The consequence of the servant's suffering for the relationship between God and the others in Isaiah 53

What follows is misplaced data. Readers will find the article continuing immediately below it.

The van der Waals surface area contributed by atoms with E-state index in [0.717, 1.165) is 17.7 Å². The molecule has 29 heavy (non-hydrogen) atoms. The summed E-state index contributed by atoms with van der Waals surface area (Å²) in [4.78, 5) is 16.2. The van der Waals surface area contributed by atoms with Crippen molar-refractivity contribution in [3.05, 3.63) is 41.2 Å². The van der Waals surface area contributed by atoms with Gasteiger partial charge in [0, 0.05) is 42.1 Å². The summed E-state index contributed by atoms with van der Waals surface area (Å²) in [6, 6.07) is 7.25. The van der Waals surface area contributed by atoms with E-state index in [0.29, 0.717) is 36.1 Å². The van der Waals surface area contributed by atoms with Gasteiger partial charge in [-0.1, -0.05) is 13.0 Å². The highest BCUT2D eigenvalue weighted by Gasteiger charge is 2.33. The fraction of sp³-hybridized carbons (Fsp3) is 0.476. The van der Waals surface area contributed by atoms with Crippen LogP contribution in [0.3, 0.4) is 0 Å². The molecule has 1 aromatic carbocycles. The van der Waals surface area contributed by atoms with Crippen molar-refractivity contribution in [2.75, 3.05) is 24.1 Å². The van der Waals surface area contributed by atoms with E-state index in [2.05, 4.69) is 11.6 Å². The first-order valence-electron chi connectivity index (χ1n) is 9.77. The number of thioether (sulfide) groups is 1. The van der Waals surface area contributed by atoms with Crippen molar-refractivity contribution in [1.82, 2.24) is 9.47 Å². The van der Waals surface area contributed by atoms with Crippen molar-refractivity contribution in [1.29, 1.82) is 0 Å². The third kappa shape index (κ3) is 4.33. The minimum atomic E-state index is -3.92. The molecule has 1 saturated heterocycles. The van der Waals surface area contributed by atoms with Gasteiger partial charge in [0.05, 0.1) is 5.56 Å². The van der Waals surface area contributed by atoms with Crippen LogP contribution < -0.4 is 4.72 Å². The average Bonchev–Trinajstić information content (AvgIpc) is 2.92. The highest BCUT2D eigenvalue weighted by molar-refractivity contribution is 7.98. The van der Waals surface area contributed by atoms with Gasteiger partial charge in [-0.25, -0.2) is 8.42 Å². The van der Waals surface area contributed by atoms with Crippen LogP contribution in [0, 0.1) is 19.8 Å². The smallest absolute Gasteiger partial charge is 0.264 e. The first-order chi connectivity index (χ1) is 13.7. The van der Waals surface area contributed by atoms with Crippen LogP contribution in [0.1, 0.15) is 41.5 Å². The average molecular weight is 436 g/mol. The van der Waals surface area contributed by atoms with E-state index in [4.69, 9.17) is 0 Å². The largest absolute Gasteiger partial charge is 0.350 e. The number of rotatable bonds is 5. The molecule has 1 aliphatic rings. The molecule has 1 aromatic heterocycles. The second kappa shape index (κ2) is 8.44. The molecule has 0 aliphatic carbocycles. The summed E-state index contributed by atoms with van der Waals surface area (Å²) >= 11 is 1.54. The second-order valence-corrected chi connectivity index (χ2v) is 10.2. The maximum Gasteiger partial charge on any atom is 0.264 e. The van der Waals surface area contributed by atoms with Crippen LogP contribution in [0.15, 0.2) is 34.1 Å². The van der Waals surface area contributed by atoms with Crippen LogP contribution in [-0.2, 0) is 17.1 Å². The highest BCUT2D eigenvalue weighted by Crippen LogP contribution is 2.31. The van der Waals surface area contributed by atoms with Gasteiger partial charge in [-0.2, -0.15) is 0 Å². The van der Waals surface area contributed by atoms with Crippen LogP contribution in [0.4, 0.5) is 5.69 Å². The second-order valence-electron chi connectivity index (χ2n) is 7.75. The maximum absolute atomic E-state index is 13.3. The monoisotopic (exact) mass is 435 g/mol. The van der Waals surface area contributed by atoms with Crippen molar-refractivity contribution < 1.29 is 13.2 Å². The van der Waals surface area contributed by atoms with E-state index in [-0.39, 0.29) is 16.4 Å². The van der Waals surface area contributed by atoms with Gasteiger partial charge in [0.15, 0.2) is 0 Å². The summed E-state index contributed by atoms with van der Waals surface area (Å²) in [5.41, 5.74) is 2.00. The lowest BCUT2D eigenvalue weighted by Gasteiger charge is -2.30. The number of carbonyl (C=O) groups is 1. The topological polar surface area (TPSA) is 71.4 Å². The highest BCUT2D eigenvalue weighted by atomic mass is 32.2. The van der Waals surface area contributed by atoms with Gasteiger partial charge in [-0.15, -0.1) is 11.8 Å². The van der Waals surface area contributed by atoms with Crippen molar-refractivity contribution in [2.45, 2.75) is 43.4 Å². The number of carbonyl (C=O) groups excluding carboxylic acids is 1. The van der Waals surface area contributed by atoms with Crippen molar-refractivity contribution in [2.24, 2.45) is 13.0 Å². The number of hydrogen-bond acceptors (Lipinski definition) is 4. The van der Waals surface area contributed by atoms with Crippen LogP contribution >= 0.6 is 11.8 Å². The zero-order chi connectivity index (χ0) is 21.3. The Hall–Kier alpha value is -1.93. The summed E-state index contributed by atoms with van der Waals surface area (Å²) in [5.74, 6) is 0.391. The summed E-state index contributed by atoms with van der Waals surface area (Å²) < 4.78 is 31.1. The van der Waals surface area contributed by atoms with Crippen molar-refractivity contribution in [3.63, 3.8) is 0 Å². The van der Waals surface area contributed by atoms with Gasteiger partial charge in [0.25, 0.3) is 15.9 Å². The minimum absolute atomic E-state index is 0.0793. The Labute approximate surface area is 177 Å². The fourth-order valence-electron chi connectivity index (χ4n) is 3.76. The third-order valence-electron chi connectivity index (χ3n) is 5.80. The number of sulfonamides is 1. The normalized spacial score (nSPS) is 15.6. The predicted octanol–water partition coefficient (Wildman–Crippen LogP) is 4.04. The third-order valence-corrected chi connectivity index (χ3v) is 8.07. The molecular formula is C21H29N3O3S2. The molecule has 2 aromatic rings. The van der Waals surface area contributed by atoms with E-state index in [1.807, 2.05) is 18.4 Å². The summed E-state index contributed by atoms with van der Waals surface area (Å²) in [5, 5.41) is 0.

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This thesis studies the relation between the servant's suffering and the others' reconciliation with God as it is presented in Isaiah 53. Commonly, reconciliation in Isaiah 53 is suggested to be by the servant's message causing contrition or faith, or by his suffering being atoning. Reconciliation by message is commonly based on interpreting the servant as a prophet. Reconciliation by atonement is commonly based on expressions in Isaiah 53 which can be related to cultic expiation of sin. The thesis is based on a thorough study of the text of Isaiah 53. This study suggests uncommon answers to textcritical questions. It also suggests uncommon translations of some verses of Isaiah 53. Further, it suggests that Isaiah 53 is intentionally ambiguous, both concerning the identity of the servant, and concerning reconciliation. Isaiah 53 depicts the servant both as in need of reconciliation and as righteous, and thus not in need of reconciliation. This contradiction can be resolved by an ambiguous identity of the servant. Isaiah 53 depicts the servant ambiguously both as the servant Israel, in need of reconciliation, and as a righteous servant, who reconciles Israel. Isaiah 53 states reconciliation by chastisement and insight, and by transfer of the burden of sin. Isaiah 53 also alludes to cultic expiation of sin. Concerning chastisement, the servant Israel is chastised by being sent into exile. This chastisement fosters the servant's insight and resulting righteous conduct, and thereby, the servant's peace with God. Concerning transfer of the burden of sin, Isaiah 53 states that the we-group's and the many's burden of sin, that is, the guilt incurred by sin and the punishment for this guilt, is transferred to the righteous servant. By this transfer, the others are freed from their guilt and thus reconciled. Concerning cultic expiation of sin, Isaiah 53 clearly alludes to both the Day of Atonement and the liability offering, but does not decisively depict the servant as scapegoat or liability offering. Reconciliation by transfer of the burden of sin amounts to vicarious suffering. The concept of vicarious suffering has been criticized for being unique to the Old Testament. However, vicarious substitution is a concept commonly found in the Old Testament. Vicarious substitution may have inspired the concept of vicarious suffering as a specific application.